The result not only causes the movie to stand still, rather than moving forward, but also it costs David Ayer valuable, precious pages. With each little redundancy, he’s getting that many fewer pages to tell a story which already has to be told in way fewer pages than the average film.
Think about how long that introductory sequence took. It’s about half an hour of screen time! All before we even begin to approach the heart of the story. Think about those numbers, and immediately you will see that David Ayer has a huge problem. He’s used up about a third of his script! He has to service the journeys of 10 characters, and an 11th story tying them all together, and he’s wasted 30% of his pages before he’s even gotten into the main structure of the story.
Screenwriting is about efficiency and efficiency is about choices.
It’s about making really hard choices. And there is nothing wrong with choosing to write a movie about 10 main characters. After all, the film is called Suicide Squad. There has to be a squad!
There’s nothing wrong with making that choice, but when you make that choice, you need to recognize that your writing is going to have to be super efficient. You need to be able to drive the story forward with tiny little vignettes, so that you can serve all of these stories, and take each of these characters on a really profound journey.
So, we understand the problem of “Yes-ing” without “And-ing.”
“Yes-ing without And-ing increases redundancy. And redundancy is one of our greatest enemies as screenwriters. Redundancy robs us of the pages that we need to tell our stories, deprives us of the pages that we need to drive our stories forward.
And how do you fix redundancy? Well, you look for the places where you’re “Yes-ing” without “And-ing,” you pick the better version and you cut the other one.
Or you find a moment where you’re “Yes-ing” without “And-ing,” you figure out how to turn the “Yes” into a “Yes, and…”, how you could drive the story one step forward.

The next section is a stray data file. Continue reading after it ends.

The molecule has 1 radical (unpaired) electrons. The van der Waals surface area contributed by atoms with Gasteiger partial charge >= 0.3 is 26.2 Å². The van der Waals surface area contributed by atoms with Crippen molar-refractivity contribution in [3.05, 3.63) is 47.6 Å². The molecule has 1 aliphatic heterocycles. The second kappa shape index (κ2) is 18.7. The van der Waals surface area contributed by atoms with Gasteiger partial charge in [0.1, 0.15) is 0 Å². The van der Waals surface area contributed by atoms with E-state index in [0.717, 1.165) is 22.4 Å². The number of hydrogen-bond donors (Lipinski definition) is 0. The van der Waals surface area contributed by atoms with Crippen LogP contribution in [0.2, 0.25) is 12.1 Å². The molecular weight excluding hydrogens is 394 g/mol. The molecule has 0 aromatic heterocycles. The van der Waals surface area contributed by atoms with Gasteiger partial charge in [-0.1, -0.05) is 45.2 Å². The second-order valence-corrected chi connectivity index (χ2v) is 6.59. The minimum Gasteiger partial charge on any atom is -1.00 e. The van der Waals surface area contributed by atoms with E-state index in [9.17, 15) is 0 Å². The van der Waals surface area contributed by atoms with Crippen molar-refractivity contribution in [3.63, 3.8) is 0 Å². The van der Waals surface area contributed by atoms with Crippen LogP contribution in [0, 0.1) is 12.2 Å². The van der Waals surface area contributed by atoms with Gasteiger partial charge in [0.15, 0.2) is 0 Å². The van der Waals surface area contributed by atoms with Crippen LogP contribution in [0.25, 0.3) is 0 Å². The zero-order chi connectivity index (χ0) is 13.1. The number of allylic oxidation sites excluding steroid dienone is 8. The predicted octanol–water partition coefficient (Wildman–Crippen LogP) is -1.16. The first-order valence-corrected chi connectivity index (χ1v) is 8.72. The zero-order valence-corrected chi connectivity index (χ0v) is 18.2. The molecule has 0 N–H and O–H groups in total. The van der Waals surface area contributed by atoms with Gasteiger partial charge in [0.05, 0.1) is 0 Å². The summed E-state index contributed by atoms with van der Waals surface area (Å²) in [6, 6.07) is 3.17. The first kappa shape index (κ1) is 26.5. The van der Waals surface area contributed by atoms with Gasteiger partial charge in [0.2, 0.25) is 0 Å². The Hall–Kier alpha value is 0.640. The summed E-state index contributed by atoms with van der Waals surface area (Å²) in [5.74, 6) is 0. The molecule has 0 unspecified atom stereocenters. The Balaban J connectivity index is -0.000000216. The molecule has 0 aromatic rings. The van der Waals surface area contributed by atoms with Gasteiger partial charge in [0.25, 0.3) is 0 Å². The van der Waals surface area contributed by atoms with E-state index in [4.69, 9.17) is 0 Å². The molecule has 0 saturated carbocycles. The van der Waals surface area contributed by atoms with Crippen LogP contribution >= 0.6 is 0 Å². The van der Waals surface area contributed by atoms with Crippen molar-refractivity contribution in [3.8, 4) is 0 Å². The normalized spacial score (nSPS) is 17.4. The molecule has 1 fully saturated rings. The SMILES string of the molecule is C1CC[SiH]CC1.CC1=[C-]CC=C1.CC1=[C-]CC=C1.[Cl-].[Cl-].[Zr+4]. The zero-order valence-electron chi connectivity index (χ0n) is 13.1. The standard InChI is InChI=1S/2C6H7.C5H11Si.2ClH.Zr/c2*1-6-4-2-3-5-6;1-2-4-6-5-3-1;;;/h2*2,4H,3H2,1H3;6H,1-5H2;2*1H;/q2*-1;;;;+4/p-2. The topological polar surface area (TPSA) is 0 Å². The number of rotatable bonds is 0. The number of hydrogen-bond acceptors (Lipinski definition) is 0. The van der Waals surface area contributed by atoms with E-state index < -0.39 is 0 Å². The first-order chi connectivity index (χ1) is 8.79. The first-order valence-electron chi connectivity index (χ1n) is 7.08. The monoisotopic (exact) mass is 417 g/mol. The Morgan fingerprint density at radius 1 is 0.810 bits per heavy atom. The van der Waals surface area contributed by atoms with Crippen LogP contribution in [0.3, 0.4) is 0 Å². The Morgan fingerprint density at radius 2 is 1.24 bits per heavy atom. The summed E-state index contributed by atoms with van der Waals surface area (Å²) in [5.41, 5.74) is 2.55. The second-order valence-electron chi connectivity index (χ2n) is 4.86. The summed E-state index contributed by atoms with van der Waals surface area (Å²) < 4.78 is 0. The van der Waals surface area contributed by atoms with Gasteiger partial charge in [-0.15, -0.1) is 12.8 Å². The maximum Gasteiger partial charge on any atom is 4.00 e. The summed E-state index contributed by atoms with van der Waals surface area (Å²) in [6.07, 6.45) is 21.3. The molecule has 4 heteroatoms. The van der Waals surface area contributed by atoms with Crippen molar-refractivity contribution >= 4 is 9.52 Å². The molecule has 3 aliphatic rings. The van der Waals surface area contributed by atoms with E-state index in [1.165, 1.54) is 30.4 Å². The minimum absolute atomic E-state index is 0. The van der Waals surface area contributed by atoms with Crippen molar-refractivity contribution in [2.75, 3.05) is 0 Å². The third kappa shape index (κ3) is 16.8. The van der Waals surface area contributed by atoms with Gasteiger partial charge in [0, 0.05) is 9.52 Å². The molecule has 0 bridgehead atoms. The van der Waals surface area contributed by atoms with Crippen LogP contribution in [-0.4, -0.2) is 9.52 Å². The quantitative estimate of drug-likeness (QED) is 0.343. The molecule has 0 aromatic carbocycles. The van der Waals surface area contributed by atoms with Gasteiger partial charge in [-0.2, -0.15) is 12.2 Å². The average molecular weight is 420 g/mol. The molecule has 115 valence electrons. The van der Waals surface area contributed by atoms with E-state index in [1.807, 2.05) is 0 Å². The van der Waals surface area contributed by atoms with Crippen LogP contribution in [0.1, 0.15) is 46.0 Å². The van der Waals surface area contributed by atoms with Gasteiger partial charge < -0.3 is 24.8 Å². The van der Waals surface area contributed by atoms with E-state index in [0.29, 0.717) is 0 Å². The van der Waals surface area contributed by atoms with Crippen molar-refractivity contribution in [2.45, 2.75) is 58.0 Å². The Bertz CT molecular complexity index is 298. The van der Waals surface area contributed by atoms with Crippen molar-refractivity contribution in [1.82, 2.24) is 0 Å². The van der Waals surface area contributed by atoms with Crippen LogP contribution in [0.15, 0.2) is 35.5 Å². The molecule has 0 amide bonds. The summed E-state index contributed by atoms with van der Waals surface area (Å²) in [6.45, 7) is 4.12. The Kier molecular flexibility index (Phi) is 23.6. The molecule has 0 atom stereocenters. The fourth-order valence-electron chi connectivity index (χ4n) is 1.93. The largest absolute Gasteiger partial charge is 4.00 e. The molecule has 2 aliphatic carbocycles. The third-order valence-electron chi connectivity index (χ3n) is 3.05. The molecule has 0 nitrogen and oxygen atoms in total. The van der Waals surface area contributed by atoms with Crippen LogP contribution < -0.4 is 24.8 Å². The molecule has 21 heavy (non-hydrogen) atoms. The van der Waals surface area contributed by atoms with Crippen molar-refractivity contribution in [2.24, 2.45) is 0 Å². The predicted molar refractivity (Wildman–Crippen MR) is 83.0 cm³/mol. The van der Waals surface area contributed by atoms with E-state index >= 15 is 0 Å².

In the first 30 pages of Suicide Squad, the real problem is “Yes-ing” without “And-ing.” We’re getting really wonderful introductions, and then we’re getting really wonderful introductions again. But none of these introductions drive the story forward, and none of them relate to the stories around them.
So, not only are these stories not “Yes, and-ing” themselves, they’re also not “Yes, and-ing” the stories around them.
And what I mean by that all those many the stories are not woven around each other with a common theme.
Remember we talked about the idea that if you’re going to build 10 main characters’ journeys, you actually have to build 11 stories, and in order to build an 11th story, the story of all the stories together, effectively, you need a theme to tie it all together.
Now, it’s not that Suicide Squad doesn’t have a theme in mind: there’s a question at the center of “who’s really the bad guy?” and idea that maybe the real bad guys aren’t the people that we think are bad guys.
And there’s something very interesting about that theme. The problem is, it’s just really not fully developed.
To develop around that theme, you’d need to find that one area for each character and keep digging deeper. You’d need to develop each story in relation to their journey of being a bad guy.